In Part 1 of the Predictive Maintenance (PdM) series, we spoke of the various benefits of PdM and explained how advanced IoT-based tech has been integral in effectively obtaining these benefits. Since most maintenance functions today follow a reactive maintenance philosophy, making the leap to PdM, or even a hybrid maintenance model, might seem like a daunting task. This article explains the steps involved in integrating PdM-sensing infrastructure in your manufacturing setup in order to facilitate a world-class maintenance practice.
First, you will need the following elements in place to facilitate IoT-based predictive maintenance:
1. Installing advanced sensors at specific points helps collect equipment data, such as battery health, electricity voltage, operational temperatures, and machine vibrations, in real time.
2. A well-developed data conveyance system is required for data to be transferred from the aforementioned sensors to a centralized data repository. This will typically include on-site field gateways, through which data is filtered and pre-processed, then sent to the cloud for added security and connectivity.
3. Predictive analytics software are iteratively developed ML-based programs that are applied to the data to generate actionable insights regarding equipment performance and condition. This software sends notifications to maintenance teams when machines operate beyond user-defined ranges. It also generates and stores operations reports for future analysis.
When transitioning to a hybrid or fully predictive model of maintenance, framing the problem, scoping the availability of data, and assessing predictions are the three primary factors that will determine success. If your next natural question is about how to begin implementing IoT-based PdM, not just on an as-needed basis but continually and in real time, the following are the first steps to take:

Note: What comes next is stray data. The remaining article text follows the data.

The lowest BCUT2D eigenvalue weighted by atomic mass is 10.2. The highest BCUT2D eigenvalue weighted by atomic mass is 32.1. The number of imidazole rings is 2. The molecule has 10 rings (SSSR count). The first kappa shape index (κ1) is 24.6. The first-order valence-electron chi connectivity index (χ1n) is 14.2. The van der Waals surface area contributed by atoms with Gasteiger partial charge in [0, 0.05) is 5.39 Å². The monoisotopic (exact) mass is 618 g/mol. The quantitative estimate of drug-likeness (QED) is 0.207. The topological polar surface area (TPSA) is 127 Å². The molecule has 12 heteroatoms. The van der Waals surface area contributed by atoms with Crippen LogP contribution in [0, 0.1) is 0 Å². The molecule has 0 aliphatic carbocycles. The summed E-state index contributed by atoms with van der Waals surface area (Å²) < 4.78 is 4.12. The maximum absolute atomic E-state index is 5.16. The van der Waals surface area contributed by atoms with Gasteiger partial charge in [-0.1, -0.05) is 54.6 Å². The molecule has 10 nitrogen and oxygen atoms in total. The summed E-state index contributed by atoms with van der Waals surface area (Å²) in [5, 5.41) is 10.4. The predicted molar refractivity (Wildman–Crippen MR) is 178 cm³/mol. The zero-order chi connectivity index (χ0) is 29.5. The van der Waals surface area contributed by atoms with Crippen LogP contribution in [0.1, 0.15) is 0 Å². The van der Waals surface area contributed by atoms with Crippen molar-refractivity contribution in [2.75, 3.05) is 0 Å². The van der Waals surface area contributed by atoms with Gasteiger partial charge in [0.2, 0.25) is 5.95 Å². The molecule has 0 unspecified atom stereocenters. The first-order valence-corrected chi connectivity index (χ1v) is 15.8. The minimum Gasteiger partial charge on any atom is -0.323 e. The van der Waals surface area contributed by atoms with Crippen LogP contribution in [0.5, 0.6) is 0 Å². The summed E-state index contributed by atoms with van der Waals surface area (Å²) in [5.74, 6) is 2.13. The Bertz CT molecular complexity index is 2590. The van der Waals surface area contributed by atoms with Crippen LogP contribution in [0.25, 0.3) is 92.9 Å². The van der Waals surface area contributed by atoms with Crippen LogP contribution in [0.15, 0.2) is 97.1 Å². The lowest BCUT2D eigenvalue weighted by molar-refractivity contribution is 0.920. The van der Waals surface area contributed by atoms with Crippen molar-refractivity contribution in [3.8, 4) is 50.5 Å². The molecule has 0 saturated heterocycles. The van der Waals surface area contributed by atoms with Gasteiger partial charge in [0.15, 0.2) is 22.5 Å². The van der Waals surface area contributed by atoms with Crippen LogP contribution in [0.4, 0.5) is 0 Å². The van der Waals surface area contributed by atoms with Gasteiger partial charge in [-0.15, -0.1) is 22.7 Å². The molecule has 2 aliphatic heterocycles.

To begin with, instead of starting with an overarching application, you should begin with analyzing all assets to determine which ones will produce the highest ROI in the short run if included in a PdM model. Concentrating on the business KPI element of this framework is important to prevent significant losses from occurring during the initial stages of implementation, which is quite possible given the overhead costs.
It is natural that historical data about previous usage, performance, and maintenance is required for analysis since the aim is to forecast future failures. Such data should typically go back years in order to fully comprehend the lifecycle of the machinery. Past equipment failures that have occurred should be listed and ranked based on frequency and impact to conduct a pre-implementation analysis. Additionally, general static data of the system, such as its mechanical features, typical usage, and operating circumstances, can offer you useful information to design a predictive maintenance model. The presence of existing sensors on all equipment as well as the predictability of each asset’s failures are two additional factors that must be taken into account here as well.
IoT-enabled PdM has the potential to transform maintenance completely and forever, providing benefits that range from added cost savings to improved worker safety. However, a well-developed architecture with emphasis on ML techniques is required for a robust predictive maintenance system.
The implementation plan for predictive maintenance described above can be summed up as follows:
Predictive maintenance is expected to be in widespread adoption as a result of falling hardware and software prices. In the near future, investing in these technologies, working with analytics professionals, choosing the right software, and identifying assets that need maintenance will provide companies that adopt this model a significant competitive advantage in inevitable digital transformation of the future.